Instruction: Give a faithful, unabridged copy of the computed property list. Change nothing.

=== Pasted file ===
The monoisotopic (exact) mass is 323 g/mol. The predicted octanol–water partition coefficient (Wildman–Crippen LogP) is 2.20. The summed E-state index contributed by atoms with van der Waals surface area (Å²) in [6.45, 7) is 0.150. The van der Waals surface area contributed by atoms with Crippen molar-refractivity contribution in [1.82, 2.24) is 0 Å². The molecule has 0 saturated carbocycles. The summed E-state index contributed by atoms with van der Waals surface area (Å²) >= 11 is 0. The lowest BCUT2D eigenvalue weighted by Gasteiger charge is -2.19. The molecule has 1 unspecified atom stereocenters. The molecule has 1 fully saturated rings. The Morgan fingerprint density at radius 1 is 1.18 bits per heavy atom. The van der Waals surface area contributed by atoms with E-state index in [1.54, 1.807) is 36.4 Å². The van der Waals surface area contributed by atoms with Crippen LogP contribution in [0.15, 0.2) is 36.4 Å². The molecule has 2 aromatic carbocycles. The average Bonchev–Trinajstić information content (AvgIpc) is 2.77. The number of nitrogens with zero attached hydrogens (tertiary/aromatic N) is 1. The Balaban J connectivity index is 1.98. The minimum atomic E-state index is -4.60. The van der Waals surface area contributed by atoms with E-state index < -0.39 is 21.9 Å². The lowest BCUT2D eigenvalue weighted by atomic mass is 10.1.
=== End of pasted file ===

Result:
The monoisotopic (exact) mass is 323 g/mol. The predicted octanol–water partition coefficient (Wildman–Crippen LogP) is 2.20. The summed E-state index contributed by atoms with van der Waals surface area (Å²) in [6.45, 7) is 0.150. The van der Waals surface area contributed by atoms with Crippen molar-refractivity contribution in [1.82, 2.24) is 0 Å². The molecule has 0 saturated carbocycles. The summed E-state index contributed by atoms with van der Waals surface area (Å²) >= 11 is 0. The lowest BCUT2D eigenvalue weighted by Gasteiger charge is -2.19. The molecule has 1 unspecified atom stereocenters. The molecule has 1 fully saturated rings. The Morgan fingerprint density at radius 1 is 1.18 bits per heavy atom. The van der Waals surface area contributed by atoms with E-state index in [1.54, 1.807) is 36.4 Å². The van der Waals surface area contributed by atoms with Crippen LogP contribution in [0.15, 0.2) is 36.4 Å². The molecule has 2 aromatic carbocycles. The average Bonchev–Trinajstić information content (AvgIpc) is 2.77. The number of nitrogens with zero attached hydrogens (tertiary/aromatic N) is 1. The Balaban J connectivity index is 1.98. The minimum atomic E-state index is -4.60. The van der Waals surface area contributed by atoms with E-state index < -0.39 is 21.9 Å². The lowest BCUT2D eigenvalue weighted by atomic mass is 10.1.